One day we said, “let’s have a picnic!” and invited these neighbors. We crammed around the dining room table and feasted on hotdogs, baked beans, and pasta salad. It felt like home to me, to have friends around my table.
My children learned how to ride bike on my old street. Someone brought home a little trike that the toddlers spun round and round on our short driveway. The older children tried out their bikes on the street, their legs pumping off excess energy as they streaked up and down the neighborhood. Sunday afternoons our family started going on bike rides around town, everyone riding who was able to ride, some bouncing behind in baby carriers. We stopped often to say hi to the man trimming his yard or the lady sitting on her porch steps.
The year I lived on my old street, I observed the trees changing with the seasons, and how their outlines changed from month to month. Sometimes at night I stood by the picture window of our living room and gazed at the leaves patterned around the street light. Sometimes I stood there at night and cried.
In that house, I read books. Books, books, and more books. When winter came, I started reading the Bible in huge gulps. In a new place, a new setting, the old words became new. I read and read, and wondered why I had not seen so many things before. I started to write about the things I was learning.
Later we moved a few blocks away to a house shaded by oak trees. This house had five rooms that we turned into eight. We slept on the dining room floor while turning a sad house into a cozy home, but that is a story for another time.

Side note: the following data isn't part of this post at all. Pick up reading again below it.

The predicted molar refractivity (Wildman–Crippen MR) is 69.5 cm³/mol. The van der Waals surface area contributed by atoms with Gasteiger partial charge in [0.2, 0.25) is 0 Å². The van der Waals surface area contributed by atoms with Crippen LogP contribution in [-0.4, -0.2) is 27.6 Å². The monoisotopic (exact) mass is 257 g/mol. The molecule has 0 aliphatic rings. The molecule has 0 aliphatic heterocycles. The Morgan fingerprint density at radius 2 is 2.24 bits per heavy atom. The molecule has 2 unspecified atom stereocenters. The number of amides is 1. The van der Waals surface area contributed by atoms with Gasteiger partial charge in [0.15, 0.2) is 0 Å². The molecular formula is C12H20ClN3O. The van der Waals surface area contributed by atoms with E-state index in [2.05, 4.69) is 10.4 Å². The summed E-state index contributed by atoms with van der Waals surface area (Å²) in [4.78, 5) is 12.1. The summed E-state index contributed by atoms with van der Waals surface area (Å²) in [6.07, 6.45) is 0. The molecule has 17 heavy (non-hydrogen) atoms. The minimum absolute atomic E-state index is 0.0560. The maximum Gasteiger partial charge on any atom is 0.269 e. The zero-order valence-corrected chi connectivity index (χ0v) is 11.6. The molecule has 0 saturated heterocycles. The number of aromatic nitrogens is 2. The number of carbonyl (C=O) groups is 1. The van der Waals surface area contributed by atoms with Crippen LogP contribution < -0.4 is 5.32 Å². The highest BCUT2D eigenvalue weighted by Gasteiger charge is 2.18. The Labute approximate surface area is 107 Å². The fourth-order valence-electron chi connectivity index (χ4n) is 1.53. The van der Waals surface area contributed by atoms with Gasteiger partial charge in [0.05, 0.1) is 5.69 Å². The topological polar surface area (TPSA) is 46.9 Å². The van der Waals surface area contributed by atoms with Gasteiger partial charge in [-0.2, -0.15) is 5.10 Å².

My old street was a place of new beginnings and intense loneliness, of beauty and pain in one impossible tangle. As I drove on that overcast day between winter and spring, my old street seemed even more decrepit than before. I wondered if all I had experienced in that year-and-a-half was worth anything at all, or if it faded away and changed like paint on an aging house.
But on my old street, I noticed the daffodils that I had planted in front of our old house. Soon after we moved, a lady from my Mennonite church had sidled up to me one day when we were back visiting family, and said, “I have something for you.” I opened a brown paper sack to discover daffodil bulbs. “It’s for you to plant at your new place,” she said. “I knew that you loved plants and I thought this would help you feel at home.” In a time when our motives for moving were often judged, the gift was unspeakably precious.
I saw the daffodils marching in sturdy bunches of optimism, and thought, maybe not everything was in vain. Sometimes the smallest gifts, like a sack of brown bulbs, are the ones that bring the most happiness. Maybe all those prayers and all that reading and neighboring and mothering did something that I cannot yet see. Maybe even now, on another street, I’m planting bits of joy that will someday bloom.
It’s the promise of spring, and new life arising from what now lies bare and cold and brown.